At least she had a shell, I reasoned, and the grass was long, soft and a good cushion. She would be okay. I looked quickly around to see if any passers-by had witnessed this act of apparently ruthless turtle–bashing. At least I’d prevented another turtle from dissolving into mashed reptile. I had done a good thing.
Looking down by my feet there was a hole in the dirt that she must have been covering. Sheepishly I realized it was actually a very clever turtle and she’d climbed her Mount Everest with the sole purpose of continuing her species. That hole was for a clutch of eggs. I felt like a moron. I looked over to where the trooper had landed and she was already plodding up the hill toward me, back to her chosen spot.
I secretly hope all of this turtle saving has since redeemed me in the turtle world. Perhaps somehow, news of my good deeds has reached that dizzy object of my first misguided attempt at compassion.
Now, looking at the flattened leathery mound, there was little I could do except push it further off the road to prevent the crows that would soon be pecking it from meeting the same fate. Before getting back into my truck, I notice another dome a few hundred feet up by the roadside.
I walk over to find a 14-inch Snapper, with bits of duckweed clinging to its still moist back. This one does not hiss at me as I near, just stares straight ahead, unmoved and unmoving. The rear foot is plunged down a gravely dirt hole, like a car tilted askew with one tire in the ditch. I realize it’s a female, so I kneel and watch. A steady stream of cars whiz by, not two feet away, rocking us with each pass.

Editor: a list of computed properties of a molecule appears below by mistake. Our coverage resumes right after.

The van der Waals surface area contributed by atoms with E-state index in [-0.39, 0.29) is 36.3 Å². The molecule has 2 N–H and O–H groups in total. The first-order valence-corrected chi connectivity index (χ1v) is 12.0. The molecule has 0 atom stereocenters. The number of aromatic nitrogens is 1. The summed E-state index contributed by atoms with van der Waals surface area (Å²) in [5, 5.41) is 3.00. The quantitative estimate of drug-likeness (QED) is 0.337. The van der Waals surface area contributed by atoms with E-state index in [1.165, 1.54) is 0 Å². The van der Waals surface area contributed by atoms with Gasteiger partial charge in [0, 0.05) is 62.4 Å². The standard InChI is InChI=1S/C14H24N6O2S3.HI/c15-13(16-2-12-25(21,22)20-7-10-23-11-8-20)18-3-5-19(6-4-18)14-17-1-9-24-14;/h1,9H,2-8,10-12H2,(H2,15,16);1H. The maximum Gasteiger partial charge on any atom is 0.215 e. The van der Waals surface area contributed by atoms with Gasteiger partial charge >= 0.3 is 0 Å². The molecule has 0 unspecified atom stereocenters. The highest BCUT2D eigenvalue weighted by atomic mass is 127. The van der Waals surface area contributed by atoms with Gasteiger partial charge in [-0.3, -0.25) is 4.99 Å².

She is single-minded, concentrating, and neither my presence nor the dangerous autobahn alters her focus. The surrounding earth is moist where she urinated to make the hole digging easier. She quavers, pushes out a small round egg, and flips her leg a few more times to sprinkle earth. The hole is filled with what looks like a stash of perfect round little ping-pong balls.
I wait with her, until her last egg is laid, and she carefully covers them up with the remaining dirt. She looks straight at me for the first time, but still does not hiss or snap despite my close proximity. She turns away from the road, and plods slowly down the embankment and slips into the shallow water.
By September this road will be alive with twenty to forty scurrying baby snappers fleeing for their lives. I only hope they will head for the cover of tall marsh grass instead of the deceptive cover of fly-by automobiles.
I head back to my vehicle as another truck pulls off the road. It is my neighbour, kindly stopping to see if I am having car trouble. I thank him for asking and explain that I was rescuing turtles. His face contorts.
“Turtles?” he says in disbelief, “What for? There are too many of them already!” he shouts as he drives away.
This mindset may be the reason so many crushed, lifeless shells bearing tread marks are sprinkled along our summer roads. A startling number of turtles are found well over to the shoulder, with tire tracks extending to and away from them in the soft dirt, evidence that their destroyers had to purposely drive off the road to hit the intended targets.
Back enroute, two mourning doves are directly in my truck’s path. They have landed beside the carcass, perhaps to coo plaintively over the inequitable end to another creature’s life. With a wingbeat, they lift up the twiggy soles of their little bird feet and fly away.
Our turtles are not so lithe. They seem to haul their thousand years history with them, forging on in small steps, in steady bits of time, oblivious to the impending doom of our careless wheels. They may each carry a miniature fortress, but they still need the gentle hand of we human giants to really protect them.
That is, if we are indeed big enough to save them.